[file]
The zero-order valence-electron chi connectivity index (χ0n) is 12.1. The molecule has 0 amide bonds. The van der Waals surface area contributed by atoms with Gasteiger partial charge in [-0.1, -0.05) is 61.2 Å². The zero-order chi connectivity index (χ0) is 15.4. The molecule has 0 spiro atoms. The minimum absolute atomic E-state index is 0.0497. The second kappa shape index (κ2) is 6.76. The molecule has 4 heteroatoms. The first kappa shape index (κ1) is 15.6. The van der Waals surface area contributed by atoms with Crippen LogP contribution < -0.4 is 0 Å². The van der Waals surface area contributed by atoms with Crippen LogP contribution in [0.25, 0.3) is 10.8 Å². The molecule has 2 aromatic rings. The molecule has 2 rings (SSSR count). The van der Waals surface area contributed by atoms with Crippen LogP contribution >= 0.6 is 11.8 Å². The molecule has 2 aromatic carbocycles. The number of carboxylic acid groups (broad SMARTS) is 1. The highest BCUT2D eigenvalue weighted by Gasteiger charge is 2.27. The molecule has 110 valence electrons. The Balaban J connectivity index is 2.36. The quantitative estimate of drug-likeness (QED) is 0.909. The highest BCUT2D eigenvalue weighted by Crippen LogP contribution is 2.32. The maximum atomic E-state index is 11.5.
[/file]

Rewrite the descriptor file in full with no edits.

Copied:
The zero-order valence-electron chi connectivity index (χ0n) is 12.1. The molecule has 0 amide bonds. The van der Waals surface area contributed by atoms with Gasteiger partial charge in [-0.1, -0.05) is 61.2 Å². The zero-order chi connectivity index (χ0) is 15.4. The molecule has 0 spiro atoms. The minimum absolute atomic E-state index is 0.0497. The second kappa shape index (κ2) is 6.76. The molecule has 4 heteroatoms. The first kappa shape index (κ1) is 15.6. The van der Waals surface area contributed by atoms with Crippen LogP contribution < -0.4 is 0 Å². The van der Waals surface area contributed by atoms with Crippen LogP contribution in [0.25, 0.3) is 10.8 Å². The molecule has 2 aromatic rings. The molecule has 2 rings (SSSR count). The van der Waals surface area contributed by atoms with Crippen LogP contribution >= 0.6 is 11.8 Å². The molecule has 2 aromatic carbocycles. The number of carboxylic acid groups (broad SMARTS) is 1. The highest BCUT2D eigenvalue weighted by Gasteiger charge is 2.27. The molecule has 110 valence electrons. The Balaban J connectivity index is 2.36. The quantitative estimate of drug-likeness (QED) is 0.909. The highest BCUT2D eigenvalue weighted by Crippen LogP contribution is 2.32. The maximum atomic E-state index is 11.5.